Cosmic American Country Rock


Featured Cosmic Artist

Clarence White was a gifted guitarist who was one of the pioneers of country rock in the late '60s. Although died young, his work with the Byrds and the Kentucky Colonels, among others, remained celebrated among country-rock and bluegrass aficionados in the decades following his death.

Born in Maine but raised in California, White began playing the guitar at an early age, joining his brothers' band, the Country Boys, when he was just ten years old.


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What Is Cosmic American Country Music?

Cosmic American Music is hard to define, and often easier to define by what it’s not. Michael Grimshaw in his essay “Gram Parsons, Theology and Country Music” writes: “Parsons’ mission was the creation of a new way forward, a way to musically heal the separation and increasing divisiveness of late modern life. His term for what he attempted was Cosmic American Music.

“The narrative focus of country became superimposed on the more urban concerns of rock so instead of statements of desire or anger followed by exclamatory choruses (as one could characterize much of rock), this new form takes the listener on often both a psychological and physical journey – short stories in three-minute forms. The aim was to bring together the past with the present and provide a musical and cultural point of epiphany.

To do so, Parsons reused the language and rhythms of country, played them through the language and rhythms of rock, and in himself attempted the incarnated embodiment of a musical and cultural reconciliation. To speak theologically he was both prophet and messiah: both pointing the way to a new beginning and attempting to live out the struggles of just what that new beginning involved.”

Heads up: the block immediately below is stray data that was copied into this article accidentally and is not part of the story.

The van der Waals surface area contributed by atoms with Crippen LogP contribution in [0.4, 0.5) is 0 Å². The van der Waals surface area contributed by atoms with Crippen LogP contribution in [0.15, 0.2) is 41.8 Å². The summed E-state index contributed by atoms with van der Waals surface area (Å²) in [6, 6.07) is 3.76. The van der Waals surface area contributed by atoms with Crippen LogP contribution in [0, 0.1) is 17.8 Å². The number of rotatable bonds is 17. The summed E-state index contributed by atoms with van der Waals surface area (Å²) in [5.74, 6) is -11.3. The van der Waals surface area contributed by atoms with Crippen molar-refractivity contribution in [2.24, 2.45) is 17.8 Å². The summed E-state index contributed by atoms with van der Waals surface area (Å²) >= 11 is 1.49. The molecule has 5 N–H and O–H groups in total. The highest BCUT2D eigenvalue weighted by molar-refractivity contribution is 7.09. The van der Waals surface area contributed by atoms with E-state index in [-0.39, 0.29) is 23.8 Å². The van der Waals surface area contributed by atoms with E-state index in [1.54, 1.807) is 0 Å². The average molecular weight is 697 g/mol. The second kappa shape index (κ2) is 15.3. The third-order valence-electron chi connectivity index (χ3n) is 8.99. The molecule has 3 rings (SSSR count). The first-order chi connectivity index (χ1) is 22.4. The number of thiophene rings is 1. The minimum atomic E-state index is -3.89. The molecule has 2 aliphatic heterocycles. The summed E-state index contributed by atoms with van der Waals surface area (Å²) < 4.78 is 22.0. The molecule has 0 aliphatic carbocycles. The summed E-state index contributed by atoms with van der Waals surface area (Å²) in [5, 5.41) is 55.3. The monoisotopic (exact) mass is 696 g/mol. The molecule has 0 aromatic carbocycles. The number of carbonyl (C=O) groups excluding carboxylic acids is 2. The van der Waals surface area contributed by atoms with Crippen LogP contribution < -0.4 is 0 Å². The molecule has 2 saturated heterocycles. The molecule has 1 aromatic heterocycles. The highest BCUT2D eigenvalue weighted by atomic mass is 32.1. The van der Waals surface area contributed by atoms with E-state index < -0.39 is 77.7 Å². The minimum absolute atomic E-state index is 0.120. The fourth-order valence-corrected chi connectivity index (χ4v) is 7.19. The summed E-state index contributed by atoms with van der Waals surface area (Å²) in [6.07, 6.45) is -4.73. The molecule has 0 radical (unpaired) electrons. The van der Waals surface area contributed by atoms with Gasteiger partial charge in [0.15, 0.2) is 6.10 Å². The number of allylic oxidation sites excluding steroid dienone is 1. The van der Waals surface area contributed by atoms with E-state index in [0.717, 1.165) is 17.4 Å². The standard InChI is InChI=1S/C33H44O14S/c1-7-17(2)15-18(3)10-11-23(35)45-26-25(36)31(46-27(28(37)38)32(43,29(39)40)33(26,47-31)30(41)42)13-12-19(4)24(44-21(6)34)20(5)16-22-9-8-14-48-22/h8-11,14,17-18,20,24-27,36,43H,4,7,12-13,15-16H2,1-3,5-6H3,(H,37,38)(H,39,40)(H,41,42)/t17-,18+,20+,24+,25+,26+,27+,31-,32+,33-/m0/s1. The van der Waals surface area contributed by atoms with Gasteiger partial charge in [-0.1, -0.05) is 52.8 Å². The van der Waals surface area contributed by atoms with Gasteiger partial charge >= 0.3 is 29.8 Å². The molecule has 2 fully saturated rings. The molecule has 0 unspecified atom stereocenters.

Here are some of my key points in the definition of the genre.

  • Its evolution is roots-based but it’s not really roots, therefore not most Americana, especially if not heavily country-based*.

  • It’s not usually singer/songwriter, though it requires solid songwriting, and is usually band-oriented (inc. in-studio if not officially a “band”).

  • It’s not pure country in the sense of it being solely traditional or “trad.” It’s usually more closely aligned with Bakersfield than Appalachian, though incorporates diverse background elements, including rock, soul, and jazz.

  • It’s not pseudo “country-rock,” which is typically a market-driven synthetic synthesis, which may hint at why most in this list did not sell well at the time. (True “country rock” was epitomized by Jerry Lee Lewis.)

  • It’s often southern in origin but usually not “southern rock,” which is an identifiable and distinctive niche of rock music.

  • It is not usually “Outlaw” as epitomized by those who have recently co-opted that label; having said that, in some ways, it followed Hank and Cash as the original outlaws of country music.

  • There is a large West Coast/Californian aspect to it, both migratory and per the Bakersfield sound, as well as in regard to the evolution of the genre itself.